Month: November 2015

Let’s scale #intentcasting

seesawScale for customers means being able to issue signals to whole markets in one move.

Imagine, for example, calling for a ride, and getting it from whatever service might be listening. Could be Uber, Lyft, a car service, a taxi company or a private individual. You should be able to do this anonymously until you’re ready to do business, and then disclose just what the other party needs to know.

Imagine being able to change your address, phone number or last name with all the companies you deal with, again in one move.

This is do-able. But it can’t be done unless it is approached from the customers’ side. This customer-side approach defines VRM.

Toward that, there is lots of development work going on. On the ProjectVRM wiki we list many dozens of development projects, including  22 startups in the Intelligent Personal Assistant and intentcasting categories (“†” signifies a commercial effort):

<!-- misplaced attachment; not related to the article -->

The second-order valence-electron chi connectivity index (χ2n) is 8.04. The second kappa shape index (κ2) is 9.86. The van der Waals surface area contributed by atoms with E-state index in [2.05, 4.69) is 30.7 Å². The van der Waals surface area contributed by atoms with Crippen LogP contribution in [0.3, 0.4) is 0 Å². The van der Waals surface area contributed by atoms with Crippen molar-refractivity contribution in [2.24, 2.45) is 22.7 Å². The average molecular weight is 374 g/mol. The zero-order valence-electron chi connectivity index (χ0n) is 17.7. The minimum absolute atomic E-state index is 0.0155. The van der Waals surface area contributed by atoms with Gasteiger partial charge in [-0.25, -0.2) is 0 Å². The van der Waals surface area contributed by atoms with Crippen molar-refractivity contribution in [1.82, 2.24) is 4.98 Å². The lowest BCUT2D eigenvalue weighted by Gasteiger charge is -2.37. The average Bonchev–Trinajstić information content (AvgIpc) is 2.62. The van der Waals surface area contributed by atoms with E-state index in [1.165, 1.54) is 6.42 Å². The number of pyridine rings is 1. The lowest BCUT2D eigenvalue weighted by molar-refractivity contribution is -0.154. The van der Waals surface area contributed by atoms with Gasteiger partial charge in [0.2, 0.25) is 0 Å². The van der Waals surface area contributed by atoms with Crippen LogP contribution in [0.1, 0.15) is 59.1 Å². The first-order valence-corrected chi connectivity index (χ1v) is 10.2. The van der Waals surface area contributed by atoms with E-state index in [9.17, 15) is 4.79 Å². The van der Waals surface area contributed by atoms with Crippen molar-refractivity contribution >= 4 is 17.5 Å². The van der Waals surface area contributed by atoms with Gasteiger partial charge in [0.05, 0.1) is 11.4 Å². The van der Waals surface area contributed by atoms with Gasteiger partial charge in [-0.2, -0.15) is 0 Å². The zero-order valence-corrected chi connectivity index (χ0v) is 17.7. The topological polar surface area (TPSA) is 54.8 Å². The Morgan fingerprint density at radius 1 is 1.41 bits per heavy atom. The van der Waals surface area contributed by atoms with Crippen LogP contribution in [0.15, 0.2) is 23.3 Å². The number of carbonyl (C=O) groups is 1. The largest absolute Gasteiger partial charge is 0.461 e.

Intelligent Personal Assistants

  • iNeed † “Your own personal assistant.”
  • MyWave † “‘Frank’ puts the customer in control of “getting personalised experiences anytime, anywhere, on any device.”

Intentcasting

Note: Intelligent Personal Assistants, above, by nature also do intentcasting.

  • About2Buy † “A Collaborative Commerce System to Align Internet Buyers & Sellers Via Multiple Channels of Social Distribution.”
  • Crowdspending † “… gives each of us the power of all of us.”
  • GetHuman † “Need to contact a company? Or have them call you? Get customer service faster and easier.”
  • Greentoe † “Finally…There’s a New Way to Shop! Name Your Price & We Negotiate For You.”
  • HireRush † “Connecting people who are looking for work and locals who need to hire trusted professionals.”
  • HomeAdvisor † “We help you find trusted home improvement pros.”
  • Indie Dash Button “This … turns traditional advertising on its head, and removes the need for complicated targeting technology. Customers readily identify themselves, creating more valuable sales channels where guesswork is all but eliminated.”